'It was a bold first man that first ate an oyster’, wrote the Irish satirical novelist Jonathan Swift. We do not know when a human being first had the bizarre idea of immersing themselves in the sea to gather an oyster, open it and eat it. First they had to feel drawn to its twisted, grooved and rough shell, which is unlikely in itself. Then – what is even more unlikely – they had to manage to open it. And finally, upon finding that half-meaty, half-slimy, dark greenish body, they had to make the decision to put it in their mouth. Whoever it was was probably very hungry. But one thing is absolutely certain, and that is that they discovered one of the great delicacies, highly prized for millennia now.
Because this bivalve mollusc was all the rage in prehistoric times, as is proven by finds of mounds of shells belonging to all the Mesolithic cultures located close to the sea. In Antiquity, the Greeks enjoyed them roasted, fried, with oil or cooked with honey, parsley and mint. The Romans, who accompanied them with black bread, used to call them calliblepharis, which means ‘beautiful eyelids’. In 17th-century France banquets were held comprised exclusively of oysters, and historical figures like Marie Antoinette or Voltaire devoured them with passion.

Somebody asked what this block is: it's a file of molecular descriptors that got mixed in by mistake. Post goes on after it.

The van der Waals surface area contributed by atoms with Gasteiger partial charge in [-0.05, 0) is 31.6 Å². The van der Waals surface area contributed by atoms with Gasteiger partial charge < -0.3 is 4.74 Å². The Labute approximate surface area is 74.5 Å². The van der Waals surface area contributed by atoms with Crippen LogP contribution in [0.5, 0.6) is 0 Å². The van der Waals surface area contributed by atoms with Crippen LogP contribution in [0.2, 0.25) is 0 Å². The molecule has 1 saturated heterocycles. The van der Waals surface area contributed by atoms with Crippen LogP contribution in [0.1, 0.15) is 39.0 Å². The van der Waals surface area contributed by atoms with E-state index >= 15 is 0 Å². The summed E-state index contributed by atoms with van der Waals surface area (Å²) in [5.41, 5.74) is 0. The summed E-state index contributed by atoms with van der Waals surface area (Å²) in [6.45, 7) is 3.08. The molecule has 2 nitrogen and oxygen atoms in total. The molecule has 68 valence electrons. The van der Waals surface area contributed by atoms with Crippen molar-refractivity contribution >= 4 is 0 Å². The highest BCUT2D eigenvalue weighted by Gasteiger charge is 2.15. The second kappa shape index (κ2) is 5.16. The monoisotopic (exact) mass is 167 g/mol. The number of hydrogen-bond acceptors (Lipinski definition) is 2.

Today they are eaten in all possible ways, from the fried, batter-coated oyster ‘po boy’ sandwich from New Orleans, to the oysters marinated in ponzu sauce with white daikon radish and algae typical of Japan. Oysters Rockefeller are baked in the oven with a mixture of cheese, butter, breadcrumbs, spinach and parsley, and this mollusc is also consumed braised in its own shell or even grilled. But the most highly esteemed way of eating them is raw, freshly caught and seasoned with just a squeeze of lemon juice, perhaps, and a little pepper or hot sauce. In Puerto Portals they can be eaten raw in the restaurants Ritzi (accompanied by onion vinaigrette) and Baiben (seasoned with a mignonette vinaigrette with shallots and apple vinegar). Enjoying them in the surroundings of Puerto Portals, the words of the French poet Léon-Paul Fargue acquire their maximum significance: ‘I love oysters. It’s like kissing the sea on the lips’.